An evolution toward team science
The basic premise of the March of Dimes Prematurity Research Center at the University of Pennsylvania is that the causes of preterm birth involve highly interactive biologic and environmental factors that will not be uncovered by singular studies from isolated disciplines. Rather, the guiding premise is based on a commitment to craft investigational collaborations, integrated datasets, and innovative analytic tools that will generate new insights into the complex causes of preterm birth. Our virtual transdisciplinary and transinstitutional center assembles scientists from diverse fields to share knowledge and integrate data systems to transform one another’s perspectives and craft a rich analytic framework to understand what has until now remained a mystery.
Transdisciplinary research addresses a single topic from many perspectives, while creating shared knowledge, new methods that reveal new insights, and new syntheses aimed at solving a real world problem. For example, one area of study, Premature Cervical Remodeling, includes leading researchers in such diverse fields as bioengineering, immunology, pharmacology, and microbiology. Similar transdisciplinary teams of experts in genetics, metabolism, cell and developmental biology, epigenetics have been assembled to study the role of Bioenergetics and Genetics in preterm birth. A third theme focuses on Placental Dyfunction, and involves a community of microbiologists, molecular geneticists, reproductive endocrinologists, bioengineers and reproductive biologists.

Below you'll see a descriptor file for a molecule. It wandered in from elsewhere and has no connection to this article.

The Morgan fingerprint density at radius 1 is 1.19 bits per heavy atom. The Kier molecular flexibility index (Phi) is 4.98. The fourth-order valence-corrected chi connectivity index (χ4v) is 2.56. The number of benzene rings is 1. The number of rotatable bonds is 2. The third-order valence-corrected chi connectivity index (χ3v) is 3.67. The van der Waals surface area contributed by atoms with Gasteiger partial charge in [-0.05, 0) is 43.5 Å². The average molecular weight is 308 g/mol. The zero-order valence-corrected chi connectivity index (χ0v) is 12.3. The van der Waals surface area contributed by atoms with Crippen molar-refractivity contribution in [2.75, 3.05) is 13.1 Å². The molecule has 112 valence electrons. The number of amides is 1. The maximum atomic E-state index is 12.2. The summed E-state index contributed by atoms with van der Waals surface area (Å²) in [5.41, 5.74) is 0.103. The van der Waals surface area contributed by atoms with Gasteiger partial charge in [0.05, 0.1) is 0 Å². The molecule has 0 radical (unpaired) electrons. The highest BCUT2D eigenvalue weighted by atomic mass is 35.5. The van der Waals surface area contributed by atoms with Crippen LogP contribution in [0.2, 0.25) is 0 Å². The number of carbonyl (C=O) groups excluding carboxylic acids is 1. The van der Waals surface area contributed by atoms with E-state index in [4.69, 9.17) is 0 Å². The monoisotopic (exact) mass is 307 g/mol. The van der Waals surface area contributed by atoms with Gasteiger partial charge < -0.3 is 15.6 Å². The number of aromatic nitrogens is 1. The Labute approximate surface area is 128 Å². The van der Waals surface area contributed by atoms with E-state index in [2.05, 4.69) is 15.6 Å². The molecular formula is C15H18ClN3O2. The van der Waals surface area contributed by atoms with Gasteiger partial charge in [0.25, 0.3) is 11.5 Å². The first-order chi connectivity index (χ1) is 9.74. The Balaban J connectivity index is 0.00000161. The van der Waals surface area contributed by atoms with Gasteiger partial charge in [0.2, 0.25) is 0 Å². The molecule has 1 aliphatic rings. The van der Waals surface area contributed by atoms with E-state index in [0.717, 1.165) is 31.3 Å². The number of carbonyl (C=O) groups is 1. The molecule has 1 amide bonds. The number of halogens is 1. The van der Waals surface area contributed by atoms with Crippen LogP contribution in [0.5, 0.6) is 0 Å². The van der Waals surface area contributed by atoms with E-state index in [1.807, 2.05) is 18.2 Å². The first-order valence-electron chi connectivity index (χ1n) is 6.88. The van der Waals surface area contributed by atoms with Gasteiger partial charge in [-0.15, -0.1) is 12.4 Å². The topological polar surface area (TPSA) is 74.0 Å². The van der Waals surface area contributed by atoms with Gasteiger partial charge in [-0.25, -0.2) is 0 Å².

Building a community of these types of disparate relationships will move from local collaborations and partial intellectual discussions to more global collaborations and increasingly broad and deep intellectual integration. This new transdisciplinary approach will create a new intellectual community focused on an identifiable topic, by sharing methodological approaches and understandings.
The March of Dimes Prematurity Research Center at the University of Pennsylvania will develop the infrastructure and foundational elements of transdisciplinary research as a means of accelerating the answers to complex medical and environmental problems impacting preterm birth that couldn’t be found by more traditional forms of research.